Staff Notes Daily Calendar Events

Monday, February 8, 2016 - 2:00pm

NOAA’s recent, upcoming and longer-term plan to use low

altitude, air-deployed UAS in severe storm environments

Dr. Joseph J. Cione

NOAA Earth Systems Research Laboratory

Monday, 8 February 2016 at 2 pm

Foothills Laboratory Building 2, Room 3107


The hurricane boundary layer is the lowest layer of the atmosphere where momentum is exchanged with the surface and where heat and moisture are extracted from the ocean. As such, this region of the storm is critical as it relates to tropical cyclone formation, maintenance, intensification and weakening. Despite the inherent importance of this environment, flight safety risks currently limit the routine collection of wind, pressure, temperature and moisture observations near the ocean-atmosphere interface. In-situ measurements below 500m in high wind hurricane conditions are typically from point-source, instantaneous, GPS dropsonde observations. The lack of continuous data coverage at low levels is a primary reason why hurricane boundary layer structure and associated physical processes within this critical region of the storm remain poorly understood and inadequately represented in today’s operational models. In turn, inadequate representation of physical processes often leads to errors in data initialization and assimilation, which can adversely impact the accuracy of subsequent hurricane forecasts. It is believed that an improved understanding of boundary layer processes, through targeted, enhanced and continuous observation using low altitude unmanned aircraft systems (UAS) will be essential in order to significantly improve scientific understanding and future predictions of hurricane structure and intensity. In 2014 NOAA conducted the first-ever air-deployed, UAS experiments into a tropical cyclone environment. On 16 September 2014 Raytheon’s 13lb, 5-ft wingspan Coyote UAS was deployed into the eye of Major Hurricane Edouard. At an approximate altitude of 880m, the UAS penetrated Edouard’s western eyewall and recorded platform record-breaking winds of 50m/s as it proceeded to ‘orbit’ this high wind region during its historic 28-min inaugural mission. On 17 September a second successful P-3/Coyote UAS flight was conducted. This event set endurance records for the Coyote platform as it remained airborne within the hurricane boundary layer for 68 min (at controlled altitudes ranging from 400-800m). Recent analyses from these flights have validated Coyote UAS measurements using nearby observations from GPS sondes and wind estimates from P-3 tail Doppler radar. Results from these two inaugural flights along with NOAA’s future plans to use low altitude UAS in hurricanes will be discussed. In addition, preliminary comparisons of air-sea observations from buoys, GPS sondes and ocean probes with coupled output from NOAA’s Hurricane Weather Research and Forecasting modeling system will be presented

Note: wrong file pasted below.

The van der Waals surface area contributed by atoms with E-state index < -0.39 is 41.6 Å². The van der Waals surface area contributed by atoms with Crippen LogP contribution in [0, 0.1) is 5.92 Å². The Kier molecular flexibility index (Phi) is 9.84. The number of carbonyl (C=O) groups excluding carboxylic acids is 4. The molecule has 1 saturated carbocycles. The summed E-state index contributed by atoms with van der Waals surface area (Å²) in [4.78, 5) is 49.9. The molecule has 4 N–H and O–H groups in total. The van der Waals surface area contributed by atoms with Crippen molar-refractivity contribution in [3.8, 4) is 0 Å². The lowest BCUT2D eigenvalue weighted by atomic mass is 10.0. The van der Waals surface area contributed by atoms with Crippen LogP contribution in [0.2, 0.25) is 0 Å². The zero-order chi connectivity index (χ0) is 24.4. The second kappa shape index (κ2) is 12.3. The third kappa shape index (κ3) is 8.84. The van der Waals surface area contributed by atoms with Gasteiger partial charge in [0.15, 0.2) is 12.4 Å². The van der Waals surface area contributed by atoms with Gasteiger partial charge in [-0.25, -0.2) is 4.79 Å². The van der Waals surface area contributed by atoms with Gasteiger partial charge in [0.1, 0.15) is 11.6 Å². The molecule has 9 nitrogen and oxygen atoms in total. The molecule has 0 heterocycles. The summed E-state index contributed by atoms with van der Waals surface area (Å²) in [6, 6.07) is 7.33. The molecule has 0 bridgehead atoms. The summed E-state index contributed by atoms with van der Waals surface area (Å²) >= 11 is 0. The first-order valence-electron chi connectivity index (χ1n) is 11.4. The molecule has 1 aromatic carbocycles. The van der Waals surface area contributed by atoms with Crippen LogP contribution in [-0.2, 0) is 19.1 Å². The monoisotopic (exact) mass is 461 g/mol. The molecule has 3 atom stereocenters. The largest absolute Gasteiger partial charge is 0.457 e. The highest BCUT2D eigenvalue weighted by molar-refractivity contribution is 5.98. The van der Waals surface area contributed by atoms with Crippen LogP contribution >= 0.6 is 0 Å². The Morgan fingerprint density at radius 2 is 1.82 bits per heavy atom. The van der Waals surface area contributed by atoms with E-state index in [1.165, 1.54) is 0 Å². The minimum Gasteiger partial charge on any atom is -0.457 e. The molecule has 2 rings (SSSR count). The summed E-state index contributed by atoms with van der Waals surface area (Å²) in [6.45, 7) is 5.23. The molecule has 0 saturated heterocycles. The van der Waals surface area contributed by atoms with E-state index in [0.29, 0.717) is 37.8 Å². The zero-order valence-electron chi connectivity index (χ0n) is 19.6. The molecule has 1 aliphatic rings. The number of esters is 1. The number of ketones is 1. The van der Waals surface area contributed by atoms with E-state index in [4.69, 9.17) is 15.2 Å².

Presenter(s):
Dr. Joseph J. Cione
Type of event:
Seminar/Symposium
Building:
FL2
Room: